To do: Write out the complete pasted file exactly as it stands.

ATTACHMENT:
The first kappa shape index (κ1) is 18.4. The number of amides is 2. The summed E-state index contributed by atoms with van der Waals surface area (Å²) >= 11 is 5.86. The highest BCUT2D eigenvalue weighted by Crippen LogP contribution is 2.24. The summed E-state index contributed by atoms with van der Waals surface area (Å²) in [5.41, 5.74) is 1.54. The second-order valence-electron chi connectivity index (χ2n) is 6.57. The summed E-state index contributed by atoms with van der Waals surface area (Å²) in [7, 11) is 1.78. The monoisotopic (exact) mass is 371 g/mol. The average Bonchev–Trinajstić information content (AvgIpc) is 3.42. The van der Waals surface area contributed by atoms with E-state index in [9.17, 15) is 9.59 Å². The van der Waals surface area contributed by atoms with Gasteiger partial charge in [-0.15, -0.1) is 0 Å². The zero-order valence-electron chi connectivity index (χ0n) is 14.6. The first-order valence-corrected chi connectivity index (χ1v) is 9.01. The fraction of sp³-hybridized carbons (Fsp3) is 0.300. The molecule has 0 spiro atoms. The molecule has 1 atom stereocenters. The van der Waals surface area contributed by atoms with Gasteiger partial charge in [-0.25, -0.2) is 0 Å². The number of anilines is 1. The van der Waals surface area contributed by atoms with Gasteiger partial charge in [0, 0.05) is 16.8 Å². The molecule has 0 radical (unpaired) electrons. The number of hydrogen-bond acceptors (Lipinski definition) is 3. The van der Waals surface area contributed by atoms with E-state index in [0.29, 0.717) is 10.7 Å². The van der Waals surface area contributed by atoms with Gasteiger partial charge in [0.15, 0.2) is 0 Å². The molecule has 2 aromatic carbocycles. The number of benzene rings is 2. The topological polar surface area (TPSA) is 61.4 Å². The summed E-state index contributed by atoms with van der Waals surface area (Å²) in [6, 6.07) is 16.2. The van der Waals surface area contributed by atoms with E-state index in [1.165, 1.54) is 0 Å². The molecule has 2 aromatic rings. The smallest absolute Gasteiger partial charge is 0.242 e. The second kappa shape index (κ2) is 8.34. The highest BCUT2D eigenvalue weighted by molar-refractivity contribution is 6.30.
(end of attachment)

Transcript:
The first kappa shape index (κ1) is 18.4. The number of amides is 2. The summed E-state index contributed by atoms with van der Waals surface area (Å²) >= 11 is 5.86. The highest BCUT2D eigenvalue weighted by Crippen LogP contribution is 2.24. The summed E-state index contributed by atoms with van der Waals surface area (Å²) in [5.41, 5.74) is 1.54. The second-order valence-electron chi connectivity index (χ2n) is 6.57. The summed E-state index contributed by atoms with van der Waals surface area (Å²) in [7, 11) is 1.78. The monoisotopic (exact) mass is 371 g/mol. The average Bonchev–Trinajstić information content (AvgIpc) is 3.42. The van der Waals surface area contributed by atoms with E-state index in [9.17, 15) is 9.59 Å². The van der Waals surface area contributed by atoms with Gasteiger partial charge in [-0.15, -0.1) is 0 Å². The zero-order valence-electron chi connectivity index (χ0n) is 14.6. The first-order valence-corrected chi connectivity index (χ1v) is 9.01. The fraction of sp³-hybridized carbons (Fsp3) is 0.300. The molecule has 0 spiro atoms. The molecule has 1 atom stereocenters. The van der Waals surface area contributed by atoms with Gasteiger partial charge in [-0.25, -0.2) is 0 Å². The number of anilines is 1. The van der Waals surface area contributed by atoms with Gasteiger partial charge in [0, 0.05) is 16.8 Å². The molecule has 0 radical (unpaired) electrons. The number of hydrogen-bond acceptors (Lipinski definition) is 3. The van der Waals surface area contributed by atoms with E-state index in [0.29, 0.717) is 10.7 Å². The van der Waals surface area contributed by atoms with Gasteiger partial charge in [0.15, 0.2) is 0 Å². The molecule has 2 aromatic carbocycles. The number of benzene rings is 2. The topological polar surface area (TPSA) is 61.4 Å². The summed E-state index contributed by atoms with van der Waals surface area (Å²) in [6, 6.07) is 16.2. The van der Waals surface area contributed by atoms with E-state index in [1.165, 1.54) is 0 Å². The molecule has 2 aromatic rings. The smallest absolute Gasteiger partial charge is 0.242 e. The second kappa shape index (κ2) is 8.34. The highest BCUT2D eigenvalue weighted by molar-refractivity contribution is 6.30.